The Java Socket API has been with us for over 20 years now. In that time it has been maintained and updated, but eventually, even the best-maintained code requires an overhaul to keep up to date with modern technology. With Java 13 the base classes that handle Socket interaction are being re-implemented to take advantage of the current state of Java and prepare for future improvements.
What is the Socket API
The Java socket API (java.net.ServerSocket and java.net.Socket) includes objects to allow direct control over the sockets that a server will listen to and sockets that will send data.
You can use a ServerSocket to listen to a port for a connection request and once accepted returns a Socket object that allows you to read data sent and write data back. The grunt work of these classes uses an internal implementation of SocketImpl, both of which use a SOCKS based implementation. This code is simple to understand and use but it has also been with us since Java 1.0 and it shows. Since its conception, this mix of legacy Java and C code has required increases to the default thread stack size and has reliability and concurrency issues appearing as time has gone on. We are now reaching a point where the only solutions is a complete overhaul.
JEP 353: Reimplement the Legacy Socket API
This JEP is to replace the implementation of SocketImpl with a new implementation called NioSocketImpl. This implementation shares the same infrastructure as the NIO (New I/O) implementation and integrates with existing buffer cache mechanisms so it does not need to use the thread stack. Along with these changes are several other advantageous changes such as java.lang.ref.Cleaner mechanism being used to close sockets should the SocketImpl implementation be garbage collected on Socket that has not been closed and timeout operations taking place with the Socket in non-blocking mode when being polled.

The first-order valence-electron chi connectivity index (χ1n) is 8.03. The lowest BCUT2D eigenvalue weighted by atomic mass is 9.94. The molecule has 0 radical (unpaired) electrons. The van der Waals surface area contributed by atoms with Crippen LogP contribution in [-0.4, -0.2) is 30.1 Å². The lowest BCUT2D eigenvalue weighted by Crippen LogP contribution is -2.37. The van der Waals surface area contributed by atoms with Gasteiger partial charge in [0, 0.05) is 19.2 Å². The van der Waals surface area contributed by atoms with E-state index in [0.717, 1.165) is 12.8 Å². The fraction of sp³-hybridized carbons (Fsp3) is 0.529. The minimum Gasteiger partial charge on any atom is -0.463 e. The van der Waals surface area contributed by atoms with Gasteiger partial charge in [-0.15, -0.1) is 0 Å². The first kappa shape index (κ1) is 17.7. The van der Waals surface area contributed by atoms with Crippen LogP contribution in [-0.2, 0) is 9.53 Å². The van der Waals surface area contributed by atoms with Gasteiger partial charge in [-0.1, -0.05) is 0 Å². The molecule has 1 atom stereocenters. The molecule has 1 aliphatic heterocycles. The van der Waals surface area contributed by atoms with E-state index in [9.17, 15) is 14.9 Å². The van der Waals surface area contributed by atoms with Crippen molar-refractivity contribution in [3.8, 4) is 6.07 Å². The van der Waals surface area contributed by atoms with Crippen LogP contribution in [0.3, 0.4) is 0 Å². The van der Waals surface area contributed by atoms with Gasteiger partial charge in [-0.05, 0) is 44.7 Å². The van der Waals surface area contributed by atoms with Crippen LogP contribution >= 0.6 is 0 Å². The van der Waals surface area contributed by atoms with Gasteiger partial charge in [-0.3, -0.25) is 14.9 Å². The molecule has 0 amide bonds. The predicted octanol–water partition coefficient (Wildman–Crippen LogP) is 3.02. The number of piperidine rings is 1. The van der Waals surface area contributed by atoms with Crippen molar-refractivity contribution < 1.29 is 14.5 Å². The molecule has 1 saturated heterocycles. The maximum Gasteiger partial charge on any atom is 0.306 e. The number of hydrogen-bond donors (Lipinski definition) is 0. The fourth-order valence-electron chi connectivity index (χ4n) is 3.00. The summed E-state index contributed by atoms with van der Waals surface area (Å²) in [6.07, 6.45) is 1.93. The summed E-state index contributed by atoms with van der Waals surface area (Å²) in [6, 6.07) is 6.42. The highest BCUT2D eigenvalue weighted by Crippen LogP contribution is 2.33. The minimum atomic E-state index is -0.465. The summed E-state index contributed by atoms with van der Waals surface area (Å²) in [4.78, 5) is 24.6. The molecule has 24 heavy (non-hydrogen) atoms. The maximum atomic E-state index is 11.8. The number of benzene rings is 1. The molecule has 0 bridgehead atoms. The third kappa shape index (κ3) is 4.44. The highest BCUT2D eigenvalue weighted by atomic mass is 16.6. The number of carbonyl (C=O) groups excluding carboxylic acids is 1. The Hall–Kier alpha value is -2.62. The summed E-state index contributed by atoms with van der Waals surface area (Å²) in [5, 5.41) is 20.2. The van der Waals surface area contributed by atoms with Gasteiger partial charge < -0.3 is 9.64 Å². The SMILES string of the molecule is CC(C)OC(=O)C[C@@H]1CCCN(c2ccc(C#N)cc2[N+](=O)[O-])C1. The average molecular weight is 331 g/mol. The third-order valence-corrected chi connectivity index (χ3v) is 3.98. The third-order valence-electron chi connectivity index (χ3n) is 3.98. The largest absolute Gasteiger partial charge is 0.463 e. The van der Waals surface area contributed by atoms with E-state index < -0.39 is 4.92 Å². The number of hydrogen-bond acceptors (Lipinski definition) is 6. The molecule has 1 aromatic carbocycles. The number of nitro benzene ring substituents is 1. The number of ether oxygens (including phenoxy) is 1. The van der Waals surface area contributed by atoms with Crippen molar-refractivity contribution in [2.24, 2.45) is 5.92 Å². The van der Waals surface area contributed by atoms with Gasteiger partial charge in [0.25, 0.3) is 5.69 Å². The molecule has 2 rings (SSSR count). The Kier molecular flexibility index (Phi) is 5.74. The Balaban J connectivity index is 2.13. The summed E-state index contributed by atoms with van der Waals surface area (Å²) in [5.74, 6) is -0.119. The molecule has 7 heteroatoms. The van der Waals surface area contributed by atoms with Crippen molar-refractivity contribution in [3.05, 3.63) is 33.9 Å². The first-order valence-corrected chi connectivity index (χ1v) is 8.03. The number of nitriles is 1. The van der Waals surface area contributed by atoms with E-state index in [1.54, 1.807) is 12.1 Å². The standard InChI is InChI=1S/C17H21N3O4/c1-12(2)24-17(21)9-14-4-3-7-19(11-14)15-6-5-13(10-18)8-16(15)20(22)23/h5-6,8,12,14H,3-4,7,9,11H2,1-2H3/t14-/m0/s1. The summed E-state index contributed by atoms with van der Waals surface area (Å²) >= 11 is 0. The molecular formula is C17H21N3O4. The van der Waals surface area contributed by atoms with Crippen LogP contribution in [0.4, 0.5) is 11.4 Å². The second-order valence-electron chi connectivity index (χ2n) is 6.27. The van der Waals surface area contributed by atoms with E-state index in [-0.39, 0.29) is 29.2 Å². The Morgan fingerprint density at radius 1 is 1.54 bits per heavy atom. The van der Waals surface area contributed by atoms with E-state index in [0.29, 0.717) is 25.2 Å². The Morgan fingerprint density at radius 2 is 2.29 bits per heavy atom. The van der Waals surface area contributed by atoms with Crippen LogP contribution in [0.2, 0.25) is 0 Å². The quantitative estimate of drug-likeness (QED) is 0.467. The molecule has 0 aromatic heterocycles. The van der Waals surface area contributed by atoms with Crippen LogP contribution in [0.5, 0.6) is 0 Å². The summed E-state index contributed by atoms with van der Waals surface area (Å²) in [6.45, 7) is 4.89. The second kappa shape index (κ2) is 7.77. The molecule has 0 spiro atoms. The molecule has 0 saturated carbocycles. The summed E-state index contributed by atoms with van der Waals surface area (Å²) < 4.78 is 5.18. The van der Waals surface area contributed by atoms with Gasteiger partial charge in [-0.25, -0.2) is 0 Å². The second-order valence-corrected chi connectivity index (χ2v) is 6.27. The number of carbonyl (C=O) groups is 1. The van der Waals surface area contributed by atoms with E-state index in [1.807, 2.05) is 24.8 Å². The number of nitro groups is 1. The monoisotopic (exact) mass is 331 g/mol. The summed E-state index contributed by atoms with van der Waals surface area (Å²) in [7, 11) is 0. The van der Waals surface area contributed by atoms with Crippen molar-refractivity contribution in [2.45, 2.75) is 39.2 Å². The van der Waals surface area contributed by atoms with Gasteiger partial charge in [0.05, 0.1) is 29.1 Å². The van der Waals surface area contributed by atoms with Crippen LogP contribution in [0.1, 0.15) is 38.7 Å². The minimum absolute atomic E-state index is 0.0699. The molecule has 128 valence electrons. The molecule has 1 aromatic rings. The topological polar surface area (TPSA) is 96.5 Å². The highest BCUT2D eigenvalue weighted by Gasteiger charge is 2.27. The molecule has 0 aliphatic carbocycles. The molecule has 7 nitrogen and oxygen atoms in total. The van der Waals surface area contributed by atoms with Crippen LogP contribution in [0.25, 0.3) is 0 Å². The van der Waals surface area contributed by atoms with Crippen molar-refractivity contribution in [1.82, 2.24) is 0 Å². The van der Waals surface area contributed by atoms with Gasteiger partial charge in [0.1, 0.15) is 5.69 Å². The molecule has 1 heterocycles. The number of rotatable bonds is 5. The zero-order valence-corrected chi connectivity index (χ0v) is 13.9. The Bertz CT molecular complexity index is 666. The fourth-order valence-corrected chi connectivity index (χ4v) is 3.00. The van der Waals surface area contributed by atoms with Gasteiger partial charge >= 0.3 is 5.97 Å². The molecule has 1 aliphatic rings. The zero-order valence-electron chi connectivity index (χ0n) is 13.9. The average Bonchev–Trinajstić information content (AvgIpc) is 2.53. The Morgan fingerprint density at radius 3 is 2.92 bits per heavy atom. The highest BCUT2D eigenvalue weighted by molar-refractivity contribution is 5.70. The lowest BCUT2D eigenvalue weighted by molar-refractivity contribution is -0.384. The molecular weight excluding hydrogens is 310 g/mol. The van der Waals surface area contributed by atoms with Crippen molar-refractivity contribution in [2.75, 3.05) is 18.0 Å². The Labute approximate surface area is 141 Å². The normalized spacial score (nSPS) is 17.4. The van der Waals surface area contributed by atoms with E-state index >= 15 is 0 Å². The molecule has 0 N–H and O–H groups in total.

In order to minimise the risk of issues when re-implementing methods that have been in use for over 20 years, a system property has been introduced to use the original implementation.
Using -Djdk.net.usePlainSocketImpl=true will use the original implementation.
It should be noted that SocketImpl is a legacy SPI mechanism and was under-specified, the new implementation attempts to emulate unspecified behaviour where applicable. However, there are some corner-cases that may fail when using the new implementation, they can be viewed here. Using the above system property will rectify all but two of these.
- Input and Output streams returned from the previous implementation used to extend FileInputStream and FileOutputStream. The new implementation does not.
- ServerSockets using a custom or platform SocketImpl cannot accept connections that return Sockets with the other (custom or platform) type of SocketImpl.
What benefits does this provide?
The previous implementation was difficult to maintain and improve, with these changes the Java Socket API will be easier to maintain. Better maintenance will hopefully see the reliability of the socket code improving. The NIO implementation is also done at a lower level allowing the Socket and the ServerSocket class to remain unchanged.
These changes not only make the maintenance of this code easier but also future proofs the implementation. In the JDK there is currently a project called Project Loom. This project includes an interesting new approach to threads, introducing a concept of fibers (find out more in our previous Project Loom article). The NIO implementation can take advantage of Project Loom once it is released whereas the previous implementation would not be fit for purpose. This is possible as the NIO implementation uses java.util.concurrent locks instead of synchronized methods.
Do you need to solve any of these problems in Java?
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